This article is part of our special report Health activists join EU building renovation crusade.
Renovating Europe’s building stock isn’t just critical for meeting EU climate and energy savings targets – it will dramatically improve living conditions and health while boosting the overall economy, according to the three MEPs leading the European Parliament’s work on the Energy performance of buildings directive.
Bendt Bendtsen is a Danish conservative MEP (EPP) and the rapporteur for the Energy performance of buildings directive in the European Parliament. Morten Helveg Petersen (ALDE, Denmark) and Florent Marcellesi (Greens/EFA, Spain) are shadow rapporteurs.
They spoke to EURACTIV’s Eric Drosin.
If energy efficiency is such low-hanging fruit, why hasn’t it been plucked yet?
[Bendtsen]: Many people and politicians in particular have made a connection between energy efficiency and lower production. But this doesn’t have to be correct: it’s about smarter production, not lower levels of production.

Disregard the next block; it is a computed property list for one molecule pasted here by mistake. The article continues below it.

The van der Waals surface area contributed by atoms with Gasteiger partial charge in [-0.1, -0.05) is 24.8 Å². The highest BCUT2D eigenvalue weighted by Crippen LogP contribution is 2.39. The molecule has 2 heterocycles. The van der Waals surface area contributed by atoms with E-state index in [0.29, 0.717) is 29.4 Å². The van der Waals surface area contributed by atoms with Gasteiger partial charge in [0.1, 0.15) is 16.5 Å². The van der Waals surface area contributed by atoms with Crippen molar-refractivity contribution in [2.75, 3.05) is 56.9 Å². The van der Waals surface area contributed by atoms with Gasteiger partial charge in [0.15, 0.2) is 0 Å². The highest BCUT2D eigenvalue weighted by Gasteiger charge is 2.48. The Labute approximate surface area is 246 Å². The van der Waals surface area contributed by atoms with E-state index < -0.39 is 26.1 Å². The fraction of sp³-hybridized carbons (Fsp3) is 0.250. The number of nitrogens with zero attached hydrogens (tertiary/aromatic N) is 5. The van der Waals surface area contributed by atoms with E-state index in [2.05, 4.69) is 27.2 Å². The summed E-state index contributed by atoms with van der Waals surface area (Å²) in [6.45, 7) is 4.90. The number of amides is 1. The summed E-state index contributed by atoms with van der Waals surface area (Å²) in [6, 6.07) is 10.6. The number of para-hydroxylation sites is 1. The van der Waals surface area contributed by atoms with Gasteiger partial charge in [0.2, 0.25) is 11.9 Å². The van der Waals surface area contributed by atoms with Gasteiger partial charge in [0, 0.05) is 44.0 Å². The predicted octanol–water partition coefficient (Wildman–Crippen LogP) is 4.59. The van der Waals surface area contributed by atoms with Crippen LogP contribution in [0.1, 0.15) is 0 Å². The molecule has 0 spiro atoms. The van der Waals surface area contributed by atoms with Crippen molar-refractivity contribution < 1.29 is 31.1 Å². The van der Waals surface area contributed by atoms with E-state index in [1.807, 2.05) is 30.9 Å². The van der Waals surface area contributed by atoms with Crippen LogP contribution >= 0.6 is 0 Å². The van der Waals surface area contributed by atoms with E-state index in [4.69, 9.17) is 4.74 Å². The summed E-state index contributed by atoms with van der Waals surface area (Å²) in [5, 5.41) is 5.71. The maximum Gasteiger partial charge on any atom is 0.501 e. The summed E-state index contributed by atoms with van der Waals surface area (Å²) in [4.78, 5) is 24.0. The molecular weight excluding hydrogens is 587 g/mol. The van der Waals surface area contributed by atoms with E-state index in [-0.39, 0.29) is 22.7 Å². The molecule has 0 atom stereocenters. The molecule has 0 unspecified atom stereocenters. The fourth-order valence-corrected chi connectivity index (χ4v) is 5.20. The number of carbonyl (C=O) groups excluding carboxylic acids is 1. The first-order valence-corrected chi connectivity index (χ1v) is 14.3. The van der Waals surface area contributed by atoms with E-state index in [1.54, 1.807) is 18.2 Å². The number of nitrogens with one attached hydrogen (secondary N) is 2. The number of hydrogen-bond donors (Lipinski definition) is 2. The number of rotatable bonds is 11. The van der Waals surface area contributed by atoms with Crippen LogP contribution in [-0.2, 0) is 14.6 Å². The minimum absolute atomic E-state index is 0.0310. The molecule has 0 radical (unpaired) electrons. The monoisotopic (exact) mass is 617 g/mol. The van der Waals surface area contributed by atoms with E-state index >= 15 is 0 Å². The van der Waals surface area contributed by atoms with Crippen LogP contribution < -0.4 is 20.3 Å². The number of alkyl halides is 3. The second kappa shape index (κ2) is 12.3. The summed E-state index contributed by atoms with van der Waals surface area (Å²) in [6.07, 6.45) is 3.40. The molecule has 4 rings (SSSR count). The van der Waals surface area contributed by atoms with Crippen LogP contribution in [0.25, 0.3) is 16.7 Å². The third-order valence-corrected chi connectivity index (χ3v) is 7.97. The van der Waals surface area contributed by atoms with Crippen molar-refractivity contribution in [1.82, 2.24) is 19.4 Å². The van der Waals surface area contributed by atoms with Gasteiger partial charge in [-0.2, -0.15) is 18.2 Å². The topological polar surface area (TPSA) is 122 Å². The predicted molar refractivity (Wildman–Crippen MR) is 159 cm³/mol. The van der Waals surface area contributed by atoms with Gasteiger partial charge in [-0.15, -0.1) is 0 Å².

[Petersen]: This is a key question! Energy efficiency seems to solve so much simultaneously and is obviously the thing to do… and yet: there’s resistance in member states despite the fact it stimulates the economy and creates jobs and benefits. We need ambitious policies and targets to push this issue. Currently, energy efficiency is not high enough on the agenda and there’s too much focus on spending and costs, and not enough on how it can benefit the economy, create jobs and help us meet our climate goals.
[Marcellesi]: There are actually quite some success stories on energy efficiency policies in Europe, including national programmes under the Energy Efficiency Directive. In quite some member states well-designed energy efficiency programmes have delivered very good results, especially in the building sector.
Existing barriers are not necessarily economic barriers. Bendtsen has shared his experience with us, where it was key to mobilise all stakeholders from investors to construction industry, from policy to civil society, from house owners to mortgage federations, in order to achieve a common vision, a societal consensus to create the necessary platform to make large scale building renovations happen.
What specific factors have prevented EU member states from taking decisive action on energy efficiency? How has this impacted the stakeholders concerned (industry; civil society; policy-makers)?